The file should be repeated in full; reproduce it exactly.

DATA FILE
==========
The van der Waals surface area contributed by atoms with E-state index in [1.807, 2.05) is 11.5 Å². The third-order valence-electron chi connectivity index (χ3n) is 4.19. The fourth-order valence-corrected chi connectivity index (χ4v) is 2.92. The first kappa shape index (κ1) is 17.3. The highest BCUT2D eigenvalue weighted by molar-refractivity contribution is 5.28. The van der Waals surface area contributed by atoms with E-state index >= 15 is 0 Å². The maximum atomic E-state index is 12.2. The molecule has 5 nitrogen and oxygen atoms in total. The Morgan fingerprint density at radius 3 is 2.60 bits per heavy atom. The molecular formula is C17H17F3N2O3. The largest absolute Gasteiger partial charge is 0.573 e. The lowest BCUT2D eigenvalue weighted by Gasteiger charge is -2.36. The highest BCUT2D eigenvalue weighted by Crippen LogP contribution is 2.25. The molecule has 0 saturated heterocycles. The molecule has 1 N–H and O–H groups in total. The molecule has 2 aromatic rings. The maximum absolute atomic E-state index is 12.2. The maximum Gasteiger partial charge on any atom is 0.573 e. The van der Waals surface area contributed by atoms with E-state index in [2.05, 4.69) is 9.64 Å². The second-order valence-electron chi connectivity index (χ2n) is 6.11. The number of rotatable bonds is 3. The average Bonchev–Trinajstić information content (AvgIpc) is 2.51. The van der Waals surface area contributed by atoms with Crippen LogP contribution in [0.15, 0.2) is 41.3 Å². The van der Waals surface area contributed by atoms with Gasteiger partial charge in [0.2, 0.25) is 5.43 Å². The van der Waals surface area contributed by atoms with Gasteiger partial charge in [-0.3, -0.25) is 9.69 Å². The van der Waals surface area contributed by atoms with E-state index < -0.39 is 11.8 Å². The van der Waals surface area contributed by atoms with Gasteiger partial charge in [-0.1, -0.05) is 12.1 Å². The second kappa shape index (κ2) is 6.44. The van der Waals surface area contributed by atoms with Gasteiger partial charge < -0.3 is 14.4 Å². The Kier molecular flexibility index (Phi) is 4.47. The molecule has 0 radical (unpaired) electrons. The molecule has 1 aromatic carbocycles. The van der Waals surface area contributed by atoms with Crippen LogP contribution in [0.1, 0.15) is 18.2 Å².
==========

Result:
The van der Waals surface area contributed by atoms with E-state index in [1.807, 2.05) is 11.5 Å². The third-order valence-electron chi connectivity index (χ3n) is 4.19. The fourth-order valence-corrected chi connectivity index (χ4v) is 2.92. The first kappa shape index (κ1) is 17.3. The highest BCUT2D eigenvalue weighted by molar-refractivity contribution is 5.28. The van der Waals surface area contributed by atoms with E-state index >= 15 is 0 Å². The maximum atomic E-state index is 12.2. The molecule has 5 nitrogen and oxygen atoms in total. The Morgan fingerprint density at radius 3 is 2.60 bits per heavy atom. The molecular formula is C17H17F3N2O3. The largest absolute Gasteiger partial charge is 0.573 e. The lowest BCUT2D eigenvalue weighted by Gasteiger charge is -2.36. The highest BCUT2D eigenvalue weighted by Crippen LogP contribution is 2.25. The molecule has 0 saturated heterocycles. The molecule has 1 N–H and O–H groups in total. The molecule has 2 aromatic rings. The maximum absolute atomic E-state index is 12.2. The maximum Gasteiger partial charge on any atom is 0.573 e. The van der Waals surface area contributed by atoms with E-state index in [2.05, 4.69) is 9.64 Å². The second-order valence-electron chi connectivity index (χ2n) is 6.11. The number of rotatable bonds is 3. The average Bonchev–Trinajstić information content (AvgIpc) is 2.51. The van der Waals surface area contributed by atoms with Crippen LogP contribution in [0.15, 0.2) is 41.3 Å². The van der Waals surface area contributed by atoms with Gasteiger partial charge in [0.2, 0.25) is 5.43 Å². The van der Waals surface area contributed by atoms with Gasteiger partial charge in [-0.3, -0.25) is 9.69 Å². The van der Waals surface area contributed by atoms with E-state index < -0.39 is 11.8 Å². The van der Waals surface area contributed by atoms with Gasteiger partial charge in [-0.1, -0.05) is 12.1 Å². The second kappa shape index (κ2) is 6.44. The van der Waals surface area contributed by atoms with Gasteiger partial charge < -0.3 is 14.4 Å². The Kier molecular flexibility index (Phi) is 4.47. The molecule has 0 radical (unpaired) electrons. The molecule has 1 aromatic carbocycles. The van der Waals surface area contributed by atoms with Crippen LogP contribution in [0.1, 0.15) is 18.2 Å².